NationalStacy M. Brown

IRS Changing Paycheck Withholding

A national survey found that 4.6 million fewer taxpayers will receive a federal refund this year while 31 percent of Americans said their biggest Tax Day fear is making a math mistake on their taxes.

Now, there’s another complication coming out later this year: The IRS is changing how you adjust your paycheck withholdings, and early indicators show it won’t be easy.

The agency plans to release a new W-4 form that better incorporates the changes ushered in by the new tax law so that the amount held back for taxes in each of your paychecks is more accurate.

According to USA Today, the agency’s goal: A taxpayer shouldn’t owe or be owed come tax time.

But the changes won’t be simple, said Pete Isberg, head of government affairs at ADP, the payroll and human resources company.

Filling out the new form will be a lot like doing your taxes again.

“It’ll be a much bigger pain,” Isberg told USA Today. “The accuracy will be 100 percent, but the ease-of-use will be zero.”

While the new form hasn’t been released yet, the IRS last summer put out a draft version and instructions  seeking feedback from tax preparation companies and payroll firms.

Instead of claiming a certain amount of allowances based on exemptions — which have been eliminated — the draft form asked workers to input the annual dollar amounts for:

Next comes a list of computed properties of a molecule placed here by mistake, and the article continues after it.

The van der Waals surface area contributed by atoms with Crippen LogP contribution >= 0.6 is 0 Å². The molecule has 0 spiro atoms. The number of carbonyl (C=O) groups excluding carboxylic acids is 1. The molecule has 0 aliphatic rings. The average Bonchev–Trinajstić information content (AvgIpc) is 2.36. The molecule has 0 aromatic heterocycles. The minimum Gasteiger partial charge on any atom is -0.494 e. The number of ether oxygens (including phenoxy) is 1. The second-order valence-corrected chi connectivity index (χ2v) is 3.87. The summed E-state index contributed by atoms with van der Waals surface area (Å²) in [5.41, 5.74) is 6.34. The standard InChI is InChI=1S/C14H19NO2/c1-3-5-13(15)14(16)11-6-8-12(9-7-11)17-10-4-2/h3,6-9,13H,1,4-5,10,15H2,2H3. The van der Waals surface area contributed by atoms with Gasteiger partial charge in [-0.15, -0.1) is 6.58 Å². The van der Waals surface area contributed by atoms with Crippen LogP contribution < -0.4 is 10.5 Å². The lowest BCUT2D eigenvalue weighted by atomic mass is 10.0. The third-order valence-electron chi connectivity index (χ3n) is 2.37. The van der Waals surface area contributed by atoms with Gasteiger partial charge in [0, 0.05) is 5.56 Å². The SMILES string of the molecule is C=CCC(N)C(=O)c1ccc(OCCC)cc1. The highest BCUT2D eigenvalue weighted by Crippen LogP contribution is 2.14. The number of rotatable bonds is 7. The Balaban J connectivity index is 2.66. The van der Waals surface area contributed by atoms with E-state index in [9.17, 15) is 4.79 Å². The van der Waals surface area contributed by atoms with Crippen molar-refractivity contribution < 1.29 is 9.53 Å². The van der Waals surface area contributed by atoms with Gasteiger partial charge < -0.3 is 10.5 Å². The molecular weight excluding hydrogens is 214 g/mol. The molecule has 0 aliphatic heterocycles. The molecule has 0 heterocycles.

• Nonwage income, such as interest and dividends.

• Itemized and other deductions.

• Income tax credits expected for the tax year.

• For employees with multiple jobs, total annual taxable wages for all lower paying jobs in the household.

“It [the new form] looked a lot more like the 1040 than a W-4,” Isberg told USA Today.

The new form referenced up to 12 other IRS publications to fill it out.

It was reportedly so complex and different from the previous W-4 form that Ernst & Young worried employees would struggle to fill it out correctly and employers may need to offer training beforehand.

An updated draft version of the new W-4 is expected by May 31, according to the IRS, which will also ask for public comment, agency spokeswoman Anny Pachner told MSN Money.

Once the new form is ready, taxpayers will need their past 1099 forms, pay stubs and the previous year’s tax return. The IRS said they’ll need their filing status, number of dependents, information about itemized deductions like home mortgage interest, state and local taxes, and charitable deductions.

Taxpayers also will need earnings from all jobs and information about non-wage income like business income, interest and dividends.

Also, if married and both spouses are employed, taxpayers will need to present their spouse’s income.

“We encourage taxpayers to take advantage of the [public comment] opportunity and send us comments on the design,” Pachner said.

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Stacy M. Brown

I’ve worked for the Daily News of Los Angeles, the L.A. Times, Gannet and the Times-Tribune and have contributed to the Pocono Record, the New York Post and the New York Times. Television news opportunities have included: NBC, MSNBC, Scarborough Country, the Abrams Report, Today, Good Morning America, NBC Nightly News, Imus in the Morning and Anderson Cooper 360. Radio programs like the Wendy Williams Experience, Tom Joyner Morning Show and the Howard Stern Show have also provided me the chance to share my views.

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